As the inaugural Dubai Food Festival prepares to open its doors, Vision considers how the event will enhance and celebrate Dubai’s position as the gastronomic capital of the region
The capital of England boasts Taste of London, while San Francisco is the place to go for the best street food festival. In Australasia, Melbourne’s Food And Wine Festival draws the biggest chefs from around the world every February. Celebrating a city’s culture via its cuisine is becoming increasingly popular - so when the Dubai Food Festival launches its inaugural edition on 21 February, it will not only be a chance to savour some of the most mouth-watering treats created in the Emirate, but also confirmation that this part of the world is becoming one of the most interesting gastronomic destinations on the planet.
And the varied, 23-day programme certainly reflects the eclectic food available in Dubai’s restaurants. DFF organisers believe that they are representing the cuisines of over 200 nationalities at the festival, and given that it’s possible to enjoy the French masterpieces of multi-award winning Jean Christophe Novelli, the Peruvian creations of Roberto Segura Gonzalez and the Thai food of Chaiwat Kawikitpraphat within one weekend, that’s unlikely to be an exaggeration.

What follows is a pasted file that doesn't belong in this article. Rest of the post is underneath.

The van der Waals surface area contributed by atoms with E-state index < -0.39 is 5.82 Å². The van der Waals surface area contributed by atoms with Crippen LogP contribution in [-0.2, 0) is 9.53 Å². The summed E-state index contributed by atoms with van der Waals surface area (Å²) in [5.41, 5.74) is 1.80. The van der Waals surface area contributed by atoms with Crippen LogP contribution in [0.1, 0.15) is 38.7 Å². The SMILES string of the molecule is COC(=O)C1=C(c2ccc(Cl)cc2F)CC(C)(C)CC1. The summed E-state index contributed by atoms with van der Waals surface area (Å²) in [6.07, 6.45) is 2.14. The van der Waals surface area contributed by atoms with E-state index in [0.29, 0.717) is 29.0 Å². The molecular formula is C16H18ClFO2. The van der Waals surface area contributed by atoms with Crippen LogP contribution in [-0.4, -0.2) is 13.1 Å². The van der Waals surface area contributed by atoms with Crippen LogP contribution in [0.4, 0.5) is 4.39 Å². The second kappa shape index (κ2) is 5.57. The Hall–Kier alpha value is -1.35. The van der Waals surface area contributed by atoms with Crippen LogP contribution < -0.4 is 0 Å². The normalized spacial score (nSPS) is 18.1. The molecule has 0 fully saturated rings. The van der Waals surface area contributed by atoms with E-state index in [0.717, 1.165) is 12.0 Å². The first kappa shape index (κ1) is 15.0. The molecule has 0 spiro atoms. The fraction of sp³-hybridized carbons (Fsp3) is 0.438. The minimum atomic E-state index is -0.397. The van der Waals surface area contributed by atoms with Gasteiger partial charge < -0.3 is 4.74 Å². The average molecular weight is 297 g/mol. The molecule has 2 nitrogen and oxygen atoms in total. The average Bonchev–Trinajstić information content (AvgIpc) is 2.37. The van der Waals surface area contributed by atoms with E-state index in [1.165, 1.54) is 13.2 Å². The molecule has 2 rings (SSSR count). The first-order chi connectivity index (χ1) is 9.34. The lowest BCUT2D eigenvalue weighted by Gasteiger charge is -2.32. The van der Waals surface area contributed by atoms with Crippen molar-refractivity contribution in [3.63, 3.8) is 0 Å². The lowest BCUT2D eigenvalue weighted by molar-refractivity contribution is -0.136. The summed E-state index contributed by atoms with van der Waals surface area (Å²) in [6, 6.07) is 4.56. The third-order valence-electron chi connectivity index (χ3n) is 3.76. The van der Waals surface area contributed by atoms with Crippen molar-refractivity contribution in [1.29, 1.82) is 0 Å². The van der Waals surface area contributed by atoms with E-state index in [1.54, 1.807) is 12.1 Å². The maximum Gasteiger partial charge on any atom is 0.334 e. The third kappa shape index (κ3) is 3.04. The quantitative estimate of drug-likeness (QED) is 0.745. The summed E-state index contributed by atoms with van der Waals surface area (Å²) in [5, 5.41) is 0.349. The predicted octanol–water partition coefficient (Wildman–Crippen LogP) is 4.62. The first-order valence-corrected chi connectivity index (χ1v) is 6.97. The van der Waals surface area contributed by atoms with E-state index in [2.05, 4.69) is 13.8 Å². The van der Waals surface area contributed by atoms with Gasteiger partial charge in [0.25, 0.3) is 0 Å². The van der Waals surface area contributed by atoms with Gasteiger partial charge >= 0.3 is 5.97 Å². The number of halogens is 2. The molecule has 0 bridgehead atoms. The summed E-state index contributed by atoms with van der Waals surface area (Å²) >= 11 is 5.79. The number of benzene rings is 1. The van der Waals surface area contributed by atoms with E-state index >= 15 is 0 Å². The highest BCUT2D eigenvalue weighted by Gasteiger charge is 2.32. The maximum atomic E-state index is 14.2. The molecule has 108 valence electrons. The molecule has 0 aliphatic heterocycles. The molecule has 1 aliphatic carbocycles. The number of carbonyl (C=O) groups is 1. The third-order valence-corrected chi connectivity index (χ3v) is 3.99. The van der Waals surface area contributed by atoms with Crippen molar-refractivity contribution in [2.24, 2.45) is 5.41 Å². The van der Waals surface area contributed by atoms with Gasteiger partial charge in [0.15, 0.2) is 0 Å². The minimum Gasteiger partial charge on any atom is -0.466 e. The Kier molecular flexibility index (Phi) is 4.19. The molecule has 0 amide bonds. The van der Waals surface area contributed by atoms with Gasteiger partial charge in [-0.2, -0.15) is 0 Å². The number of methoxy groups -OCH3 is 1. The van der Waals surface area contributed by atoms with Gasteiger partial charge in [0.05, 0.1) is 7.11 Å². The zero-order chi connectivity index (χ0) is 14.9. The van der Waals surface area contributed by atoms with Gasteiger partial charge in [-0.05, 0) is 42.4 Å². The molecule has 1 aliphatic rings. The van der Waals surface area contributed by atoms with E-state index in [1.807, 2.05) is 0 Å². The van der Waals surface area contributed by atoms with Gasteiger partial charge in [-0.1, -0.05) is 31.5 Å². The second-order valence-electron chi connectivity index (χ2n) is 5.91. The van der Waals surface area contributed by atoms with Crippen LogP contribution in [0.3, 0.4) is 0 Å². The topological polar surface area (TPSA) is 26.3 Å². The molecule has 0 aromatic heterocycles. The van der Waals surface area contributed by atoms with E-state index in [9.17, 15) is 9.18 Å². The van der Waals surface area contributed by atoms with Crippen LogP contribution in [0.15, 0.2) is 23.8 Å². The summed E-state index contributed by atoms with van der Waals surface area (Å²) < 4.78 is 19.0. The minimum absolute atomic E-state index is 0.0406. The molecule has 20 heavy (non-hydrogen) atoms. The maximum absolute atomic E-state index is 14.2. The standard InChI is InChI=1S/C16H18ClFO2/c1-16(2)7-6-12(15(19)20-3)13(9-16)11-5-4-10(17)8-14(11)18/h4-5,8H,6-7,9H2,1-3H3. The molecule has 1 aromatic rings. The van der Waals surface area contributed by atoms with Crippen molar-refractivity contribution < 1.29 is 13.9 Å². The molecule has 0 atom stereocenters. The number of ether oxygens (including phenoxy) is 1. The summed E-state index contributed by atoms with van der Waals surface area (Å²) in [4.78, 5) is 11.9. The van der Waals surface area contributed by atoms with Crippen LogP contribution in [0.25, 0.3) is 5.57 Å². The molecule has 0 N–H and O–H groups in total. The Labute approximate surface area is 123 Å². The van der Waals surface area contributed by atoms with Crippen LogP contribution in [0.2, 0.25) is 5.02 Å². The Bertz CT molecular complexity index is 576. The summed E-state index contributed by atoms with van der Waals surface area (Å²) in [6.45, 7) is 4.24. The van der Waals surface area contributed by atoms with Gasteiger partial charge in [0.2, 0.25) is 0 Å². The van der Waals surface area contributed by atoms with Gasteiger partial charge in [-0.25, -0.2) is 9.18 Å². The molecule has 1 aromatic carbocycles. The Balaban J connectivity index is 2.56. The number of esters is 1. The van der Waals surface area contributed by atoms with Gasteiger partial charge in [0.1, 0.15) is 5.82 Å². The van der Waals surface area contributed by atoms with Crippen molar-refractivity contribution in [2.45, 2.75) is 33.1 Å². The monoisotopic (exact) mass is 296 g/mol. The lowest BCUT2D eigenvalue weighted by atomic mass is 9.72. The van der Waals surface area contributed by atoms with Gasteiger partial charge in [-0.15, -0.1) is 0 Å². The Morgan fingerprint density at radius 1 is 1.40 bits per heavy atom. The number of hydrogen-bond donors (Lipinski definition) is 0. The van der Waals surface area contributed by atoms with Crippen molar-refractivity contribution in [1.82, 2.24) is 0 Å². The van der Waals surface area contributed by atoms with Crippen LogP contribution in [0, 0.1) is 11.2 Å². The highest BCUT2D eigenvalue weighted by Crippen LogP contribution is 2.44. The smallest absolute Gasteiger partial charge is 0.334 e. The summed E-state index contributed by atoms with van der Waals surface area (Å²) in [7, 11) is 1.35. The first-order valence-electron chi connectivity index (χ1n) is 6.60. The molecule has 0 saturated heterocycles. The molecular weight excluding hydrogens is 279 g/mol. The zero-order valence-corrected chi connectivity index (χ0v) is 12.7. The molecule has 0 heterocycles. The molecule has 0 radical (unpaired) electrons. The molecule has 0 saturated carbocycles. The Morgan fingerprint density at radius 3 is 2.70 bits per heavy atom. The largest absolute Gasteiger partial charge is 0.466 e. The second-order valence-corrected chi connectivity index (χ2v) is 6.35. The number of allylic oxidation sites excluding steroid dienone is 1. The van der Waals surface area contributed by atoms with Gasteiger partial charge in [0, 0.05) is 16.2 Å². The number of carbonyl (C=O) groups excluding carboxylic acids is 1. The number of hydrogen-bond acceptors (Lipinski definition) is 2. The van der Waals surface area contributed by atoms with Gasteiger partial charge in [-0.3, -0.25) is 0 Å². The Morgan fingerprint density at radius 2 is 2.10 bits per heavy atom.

“The festival is designed to showcase the wealth of flavours and cuisines on offer in Dubai,” confirms Her Excellency Laila Mohammed Suhail, the CEO of Dubai Festivals and Retail Establishment. “It will promote the diversity, creativity and multi-cultural nature of Dubai’s culinary offering.”
The recipe for the success of this festival is surely the way in which it will bring existing events such as Gulfood (the world’s largest food and hospitality trade show) and Taste Of Dubai (the annual al fresco food festival at Dubai Media City) under the DFF umbrella. And by adding exciting new events like the Dubai Food Carnival - an entertaining celebration of food at the Dubai World Trade Centre - and The Big Grill, a meat and music extravaganza featuring as many top chefs as DJs and musicians at Emirates Golf Course, it’s certainly a packed three weeks.
The intention is also to involve the entire city, which is why DFF is also collaborating with two other major festivals taking place over the same period. Greg Malouf, the Australian chef who is something of an authority on Middle Eastern cuisine, will be at the Emirates Airline Festival of Literature to lift the lid on the art of food writing, while food photographer Matt Armendariz leads seminars and workshops at Gulf Photo Plus’ 2014 festival.
All of which suggests DFF has the potential to make a lasting impact on not just the local, but regional and even international food scene.
“It is a platform on which to showcase the world-class restaurants and chefs in our city,” agrees His Excellency Helal Saeed Almarri, Director-General of Dubai’s Department of Tourism and Commerce Marketing. “Dubai’s status as a culinary destination is one that has risen considerably in recent years and the creation of a city-wide food festival will contribute to enhancing this further.”
Dubai Food Festival runs from 21 February until 15 March. www.dubaifoodfestival.com